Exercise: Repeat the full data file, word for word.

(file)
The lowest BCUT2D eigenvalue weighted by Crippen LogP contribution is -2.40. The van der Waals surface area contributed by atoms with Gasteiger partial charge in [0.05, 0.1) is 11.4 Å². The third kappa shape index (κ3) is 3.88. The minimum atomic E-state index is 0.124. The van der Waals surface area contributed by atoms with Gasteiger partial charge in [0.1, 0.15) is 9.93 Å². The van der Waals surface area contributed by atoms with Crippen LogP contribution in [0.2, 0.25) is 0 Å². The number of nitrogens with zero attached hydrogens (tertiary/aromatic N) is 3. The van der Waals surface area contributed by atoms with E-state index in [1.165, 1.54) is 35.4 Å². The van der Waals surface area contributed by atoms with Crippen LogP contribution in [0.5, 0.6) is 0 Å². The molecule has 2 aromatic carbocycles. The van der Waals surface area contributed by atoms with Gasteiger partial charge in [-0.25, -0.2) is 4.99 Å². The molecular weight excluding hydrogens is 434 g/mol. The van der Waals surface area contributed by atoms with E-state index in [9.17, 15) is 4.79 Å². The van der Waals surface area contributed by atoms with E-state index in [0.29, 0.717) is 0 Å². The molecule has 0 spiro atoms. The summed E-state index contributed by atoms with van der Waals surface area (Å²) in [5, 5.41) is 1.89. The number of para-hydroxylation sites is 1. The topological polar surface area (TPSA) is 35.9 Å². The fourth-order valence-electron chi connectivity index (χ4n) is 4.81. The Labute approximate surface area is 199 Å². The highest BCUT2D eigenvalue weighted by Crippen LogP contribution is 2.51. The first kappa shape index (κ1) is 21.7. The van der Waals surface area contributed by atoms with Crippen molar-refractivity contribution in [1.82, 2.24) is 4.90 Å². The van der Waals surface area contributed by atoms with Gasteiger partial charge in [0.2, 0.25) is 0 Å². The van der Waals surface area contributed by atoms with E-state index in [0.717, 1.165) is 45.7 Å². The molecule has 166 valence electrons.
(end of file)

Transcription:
The lowest BCUT2D eigenvalue weighted by Crippen LogP contribution is -2.40. The van der Waals surface area contributed by atoms with Gasteiger partial charge in [0.05, 0.1) is 11.4 Å². The third kappa shape index (κ3) is 3.88. The minimum atomic E-state index is 0.124. The van der Waals surface area contributed by atoms with Gasteiger partial charge in [0.1, 0.15) is 9.93 Å². The van der Waals surface area contributed by atoms with Crippen LogP contribution in [0.2, 0.25) is 0 Å². The number of nitrogens with zero attached hydrogens (tertiary/aromatic N) is 3. The van der Waals surface area contributed by atoms with E-state index in [1.165, 1.54) is 35.4 Å². The van der Waals surface area contributed by atoms with Crippen LogP contribution in [0.5, 0.6) is 0 Å². The molecule has 2 aromatic carbocycles. The van der Waals surface area contributed by atoms with Gasteiger partial charge in [-0.25, -0.2) is 4.99 Å². The molecular weight excluding hydrogens is 434 g/mol. The van der Waals surface area contributed by atoms with E-state index in [9.17, 15) is 4.79 Å². The van der Waals surface area contributed by atoms with E-state index in [0.29, 0.717) is 0 Å². The molecule has 0 spiro atoms. The summed E-state index contributed by atoms with van der Waals surface area (Å²) in [5, 5.41) is 1.89. The number of para-hydroxylation sites is 1. The topological polar surface area (TPSA) is 35.9 Å². The fourth-order valence-electron chi connectivity index (χ4n) is 4.81. The Labute approximate surface area is 199 Å². The highest BCUT2D eigenvalue weighted by Crippen LogP contribution is 2.51. The first kappa shape index (κ1) is 21.7. The van der Waals surface area contributed by atoms with Crippen molar-refractivity contribution in [1.82, 2.24) is 4.90 Å². The van der Waals surface area contributed by atoms with Gasteiger partial charge in [0.2, 0.25) is 0 Å². The van der Waals surface area contributed by atoms with E-state index in [0.717, 1.165) is 45.7 Å². The molecule has 166 valence electrons.